– 1/8 inch to 3/8 inch (3 – 10 millimeter) gravel.
Without the proper nutrient solution, hydroponics simply does not work. There are a total of 13 nutrients that plants need to survive and grow. The proportion of these plants is also important. There are some major nutrients that are needed in much larger quantities and minor elements that only need to be present in small quantities. However, if even one of the minor nutrients is absent, most plants will not be able to perform as well.
Nutrient Film Technique
The nutrient film technique (NFT) was originally developed in England at what is called the “Glasshouse Crops Research Institute” by Dr. Allen Cooper. This method employs spreading a thin layer of nutrient-rich water on the bottom of several specifically-designed tubes or channels. The water then travels down to drain into a reservoir tank from which it is pumped back up to the top to circulate again. The plants are planted at the top of the channel. Their roots reach down to the layer of nutrient-rich water, but are not completely submerged so that they still have access to oxygen. The oxygenation process is also assisted by the splashing action that occurs when the water reaches the reservoir tank.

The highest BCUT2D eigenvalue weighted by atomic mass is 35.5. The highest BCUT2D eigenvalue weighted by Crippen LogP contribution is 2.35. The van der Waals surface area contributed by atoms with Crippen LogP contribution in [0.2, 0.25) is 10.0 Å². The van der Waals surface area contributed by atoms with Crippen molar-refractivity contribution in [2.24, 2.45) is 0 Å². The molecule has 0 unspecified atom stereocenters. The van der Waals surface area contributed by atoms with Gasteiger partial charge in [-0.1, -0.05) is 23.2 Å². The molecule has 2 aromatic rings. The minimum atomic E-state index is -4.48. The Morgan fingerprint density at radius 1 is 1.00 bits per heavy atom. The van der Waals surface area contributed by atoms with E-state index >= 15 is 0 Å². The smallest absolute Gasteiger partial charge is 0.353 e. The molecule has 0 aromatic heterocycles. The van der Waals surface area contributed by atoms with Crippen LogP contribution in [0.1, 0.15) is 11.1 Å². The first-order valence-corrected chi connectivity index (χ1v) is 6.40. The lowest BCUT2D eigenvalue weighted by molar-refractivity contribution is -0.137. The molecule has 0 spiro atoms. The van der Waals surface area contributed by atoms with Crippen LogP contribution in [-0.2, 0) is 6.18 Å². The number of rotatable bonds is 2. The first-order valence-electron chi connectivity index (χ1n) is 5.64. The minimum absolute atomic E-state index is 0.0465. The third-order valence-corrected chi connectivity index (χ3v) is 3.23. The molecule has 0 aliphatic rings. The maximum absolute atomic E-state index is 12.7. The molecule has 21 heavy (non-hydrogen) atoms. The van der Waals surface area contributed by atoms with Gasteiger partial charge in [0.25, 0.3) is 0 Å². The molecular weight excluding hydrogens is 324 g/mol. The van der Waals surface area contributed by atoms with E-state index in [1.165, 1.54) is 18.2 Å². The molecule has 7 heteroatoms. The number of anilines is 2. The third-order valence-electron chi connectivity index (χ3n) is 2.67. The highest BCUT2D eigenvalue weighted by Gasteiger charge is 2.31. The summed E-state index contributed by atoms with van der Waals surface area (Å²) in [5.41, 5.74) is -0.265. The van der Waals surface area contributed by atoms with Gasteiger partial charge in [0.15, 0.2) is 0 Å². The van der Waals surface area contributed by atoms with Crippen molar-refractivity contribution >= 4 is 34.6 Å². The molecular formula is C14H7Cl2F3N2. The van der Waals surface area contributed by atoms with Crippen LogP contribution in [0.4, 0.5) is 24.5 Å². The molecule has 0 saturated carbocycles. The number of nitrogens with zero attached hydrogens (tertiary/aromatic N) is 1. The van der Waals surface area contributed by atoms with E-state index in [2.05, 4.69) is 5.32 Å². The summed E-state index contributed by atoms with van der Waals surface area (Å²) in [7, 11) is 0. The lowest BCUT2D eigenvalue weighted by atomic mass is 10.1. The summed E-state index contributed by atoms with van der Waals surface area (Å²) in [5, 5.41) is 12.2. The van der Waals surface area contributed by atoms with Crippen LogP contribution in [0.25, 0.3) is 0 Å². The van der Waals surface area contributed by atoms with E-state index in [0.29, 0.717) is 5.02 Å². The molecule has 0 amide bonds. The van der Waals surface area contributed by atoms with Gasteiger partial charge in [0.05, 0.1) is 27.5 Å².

Advantages of the NFT System:
– Low initial investment when compared to other systems.
– Fast growth and turn-around.
– Increased control of the nutrients.
– No risk of plants drying out in between watering.
– Temperature can be controlled by changing warming or cooling the nutrient solution.
– Decrease in potential root infections since un-sterilized soil tends to have various pathogens.
– It conserves water.
Tips to Follow While Setting up a System:
1. Always check both the quantity and the quality of the water. You may need to have the water analyzed to check is nutrient levels and then make changes when needed. Different areas will have some variations in the nutrients already contained in the water.